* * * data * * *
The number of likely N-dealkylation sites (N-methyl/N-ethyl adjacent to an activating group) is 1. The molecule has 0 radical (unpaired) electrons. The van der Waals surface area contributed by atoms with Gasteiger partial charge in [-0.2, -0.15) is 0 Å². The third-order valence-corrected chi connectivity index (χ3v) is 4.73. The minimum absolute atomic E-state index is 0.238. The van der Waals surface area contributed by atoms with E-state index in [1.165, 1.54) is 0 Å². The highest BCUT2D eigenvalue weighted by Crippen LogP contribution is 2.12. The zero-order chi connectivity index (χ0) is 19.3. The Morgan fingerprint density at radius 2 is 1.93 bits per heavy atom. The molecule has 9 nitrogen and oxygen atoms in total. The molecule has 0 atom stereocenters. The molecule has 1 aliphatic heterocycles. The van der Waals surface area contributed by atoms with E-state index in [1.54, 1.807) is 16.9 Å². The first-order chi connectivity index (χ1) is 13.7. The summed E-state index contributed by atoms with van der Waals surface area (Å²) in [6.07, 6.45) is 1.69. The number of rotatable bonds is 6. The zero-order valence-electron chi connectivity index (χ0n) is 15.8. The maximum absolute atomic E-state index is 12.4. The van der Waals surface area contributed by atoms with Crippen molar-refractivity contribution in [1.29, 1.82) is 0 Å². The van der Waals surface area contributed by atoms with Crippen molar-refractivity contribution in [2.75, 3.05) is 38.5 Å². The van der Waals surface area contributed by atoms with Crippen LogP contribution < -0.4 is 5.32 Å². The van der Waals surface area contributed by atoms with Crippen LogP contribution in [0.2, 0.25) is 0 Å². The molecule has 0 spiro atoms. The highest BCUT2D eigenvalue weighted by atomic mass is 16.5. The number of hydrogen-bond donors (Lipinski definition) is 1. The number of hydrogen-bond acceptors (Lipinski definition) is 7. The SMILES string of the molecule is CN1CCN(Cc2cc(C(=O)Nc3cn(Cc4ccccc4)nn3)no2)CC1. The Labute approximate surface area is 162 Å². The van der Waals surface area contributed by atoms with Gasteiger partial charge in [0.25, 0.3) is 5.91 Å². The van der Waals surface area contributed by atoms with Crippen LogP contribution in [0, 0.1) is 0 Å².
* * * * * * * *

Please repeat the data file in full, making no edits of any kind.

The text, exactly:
The number of likely N-dealkylation sites (N-methyl/N-ethyl adjacent to an activating group) is 1. The molecule has 0 radical (unpaired) electrons. The van der Waals surface area contributed by atoms with Gasteiger partial charge in [-0.2, -0.15) is 0 Å². The third-order valence-corrected chi connectivity index (χ3v) is 4.73. The minimum absolute atomic E-state index is 0.238. The van der Waals surface area contributed by atoms with E-state index in [1.165, 1.54) is 0 Å². The highest BCUT2D eigenvalue weighted by Crippen LogP contribution is 2.12. The zero-order chi connectivity index (χ0) is 19.3. The Morgan fingerprint density at radius 2 is 1.93 bits per heavy atom. The molecule has 9 nitrogen and oxygen atoms in total. The molecule has 0 atom stereocenters. The molecule has 1 aliphatic heterocycles. The van der Waals surface area contributed by atoms with E-state index in [1.54, 1.807) is 16.9 Å². The first-order chi connectivity index (χ1) is 13.7. The summed E-state index contributed by atoms with van der Waals surface area (Å²) in [6.07, 6.45) is 1.69. The number of rotatable bonds is 6. The zero-order valence-electron chi connectivity index (χ0n) is 15.8. The maximum absolute atomic E-state index is 12.4. The van der Waals surface area contributed by atoms with Crippen molar-refractivity contribution in [1.29, 1.82) is 0 Å². The van der Waals surface area contributed by atoms with Crippen molar-refractivity contribution in [2.75, 3.05) is 38.5 Å². The van der Waals surface area contributed by atoms with Crippen LogP contribution < -0.4 is 5.32 Å². The van der Waals surface area contributed by atoms with Crippen LogP contribution in [0.2, 0.25) is 0 Å². The molecule has 0 spiro atoms. The highest BCUT2D eigenvalue weighted by atomic mass is 16.5. The number of hydrogen-bond donors (Lipinski definition) is 1. The number of hydrogen-bond acceptors (Lipinski definition) is 7. The SMILES string of the molecule is CN1CCN(Cc2cc(C(=O)Nc3cn(Cc4ccccc4)nn3)no2)CC1. The Labute approximate surface area is 162 Å². The van der Waals surface area contributed by atoms with Gasteiger partial charge in [0.25, 0.3) is 5.91 Å². The van der Waals surface area contributed by atoms with Crippen LogP contribution in [0, 0.1) is 0 Å².